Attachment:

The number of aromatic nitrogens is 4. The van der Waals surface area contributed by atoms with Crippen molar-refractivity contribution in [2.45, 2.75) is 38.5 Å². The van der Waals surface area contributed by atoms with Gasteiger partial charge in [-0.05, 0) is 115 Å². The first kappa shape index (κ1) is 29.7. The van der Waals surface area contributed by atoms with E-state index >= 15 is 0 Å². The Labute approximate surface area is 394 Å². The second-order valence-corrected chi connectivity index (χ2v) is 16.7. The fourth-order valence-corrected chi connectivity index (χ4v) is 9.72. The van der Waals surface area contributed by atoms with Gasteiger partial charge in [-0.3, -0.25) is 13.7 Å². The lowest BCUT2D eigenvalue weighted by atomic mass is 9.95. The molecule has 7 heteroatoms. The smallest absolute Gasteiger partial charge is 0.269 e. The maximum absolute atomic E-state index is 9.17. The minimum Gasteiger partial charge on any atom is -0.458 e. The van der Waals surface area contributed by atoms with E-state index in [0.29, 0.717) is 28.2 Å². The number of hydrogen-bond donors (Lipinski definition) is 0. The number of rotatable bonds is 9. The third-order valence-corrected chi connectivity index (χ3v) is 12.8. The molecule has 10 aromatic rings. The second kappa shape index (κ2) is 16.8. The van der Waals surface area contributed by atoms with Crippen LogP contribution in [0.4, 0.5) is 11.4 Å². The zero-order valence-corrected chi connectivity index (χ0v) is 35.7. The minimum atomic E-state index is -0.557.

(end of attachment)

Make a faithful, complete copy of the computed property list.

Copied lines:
The number of aromatic nitrogens is 4. The van der Waals surface area contributed by atoms with Crippen molar-refractivity contribution in [2.45, 2.75) is 38.5 Å². The van der Waals surface area contributed by atoms with Gasteiger partial charge in [-0.05, 0) is 115 Å². The first kappa shape index (κ1) is 29.7. The van der Waals surface area contributed by atoms with E-state index >= 15 is 0 Å². The Labute approximate surface area is 394 Å². The second-order valence-corrected chi connectivity index (χ2v) is 16.7. The fourth-order valence-corrected chi connectivity index (χ4v) is 9.72. The van der Waals surface area contributed by atoms with Gasteiger partial charge in [-0.3, -0.25) is 13.7 Å². The lowest BCUT2D eigenvalue weighted by atomic mass is 9.95. The molecule has 7 heteroatoms. The smallest absolute Gasteiger partial charge is 0.269 e. The maximum absolute atomic E-state index is 9.17. The minimum Gasteiger partial charge on any atom is -0.458 e. The van der Waals surface area contributed by atoms with E-state index in [0.29, 0.717) is 28.2 Å². The number of hydrogen-bond donors (Lipinski definition) is 0. The number of rotatable bonds is 9. The third-order valence-corrected chi connectivity index (χ3v) is 12.8. The molecule has 10 aromatic rings. The second kappa shape index (κ2) is 16.8. The van der Waals surface area contributed by atoms with Crippen LogP contribution in [0.4, 0.5) is 11.4 Å². The zero-order valence-corrected chi connectivity index (χ0v) is 35.7. The minimum atomic E-state index is -0.557.